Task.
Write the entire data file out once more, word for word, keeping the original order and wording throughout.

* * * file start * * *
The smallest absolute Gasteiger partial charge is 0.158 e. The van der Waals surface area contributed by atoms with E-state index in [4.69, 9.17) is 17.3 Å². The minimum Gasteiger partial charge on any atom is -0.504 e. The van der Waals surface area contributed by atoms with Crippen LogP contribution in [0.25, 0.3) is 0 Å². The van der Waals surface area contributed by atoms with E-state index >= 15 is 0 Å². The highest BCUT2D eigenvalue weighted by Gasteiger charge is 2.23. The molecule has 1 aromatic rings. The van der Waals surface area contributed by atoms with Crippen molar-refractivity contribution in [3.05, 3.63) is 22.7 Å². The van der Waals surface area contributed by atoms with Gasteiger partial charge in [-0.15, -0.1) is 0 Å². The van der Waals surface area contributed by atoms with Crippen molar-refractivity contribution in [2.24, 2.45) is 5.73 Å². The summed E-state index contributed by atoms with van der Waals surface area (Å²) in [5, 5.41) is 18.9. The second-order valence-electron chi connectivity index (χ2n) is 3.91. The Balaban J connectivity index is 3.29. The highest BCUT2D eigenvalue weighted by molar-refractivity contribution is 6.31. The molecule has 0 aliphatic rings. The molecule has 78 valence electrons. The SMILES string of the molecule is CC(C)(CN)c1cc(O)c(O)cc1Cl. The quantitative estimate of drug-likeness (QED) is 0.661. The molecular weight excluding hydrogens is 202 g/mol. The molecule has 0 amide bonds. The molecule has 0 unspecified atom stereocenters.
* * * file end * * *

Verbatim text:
The smallest absolute Gasteiger partial charge is 0.158 e. The van der Waals surface area contributed by atoms with E-state index in [4.69, 9.17) is 17.3 Å². The minimum Gasteiger partial charge on any atom is -0.504 e. The van der Waals surface area contributed by atoms with Crippen LogP contribution in [0.25, 0.3) is 0 Å². The van der Waals surface area contributed by atoms with E-state index >= 15 is 0 Å². The highest BCUT2D eigenvalue weighted by Gasteiger charge is 2.23. The molecule has 1 aromatic rings. The van der Waals surface area contributed by atoms with Crippen molar-refractivity contribution in [3.05, 3.63) is 22.7 Å². The van der Waals surface area contributed by atoms with Gasteiger partial charge in [-0.15, -0.1) is 0 Å². The van der Waals surface area contributed by atoms with Crippen molar-refractivity contribution in [2.24, 2.45) is 5.73 Å². The summed E-state index contributed by atoms with van der Waals surface area (Å²) in [5, 5.41) is 18.9. The second-order valence-electron chi connectivity index (χ2n) is 3.91. The Balaban J connectivity index is 3.29. The highest BCUT2D eigenvalue weighted by molar-refractivity contribution is 6.31. The molecule has 0 aliphatic rings. The molecule has 78 valence electrons. The SMILES string of the molecule is CC(C)(CN)c1cc(O)c(O)cc1Cl. The quantitative estimate of drug-likeness (QED) is 0.661. The molecular weight excluding hydrogens is 202 g/mol. The molecule has 0 amide bonds. The molecule has 0 unspecified atom stereocenters.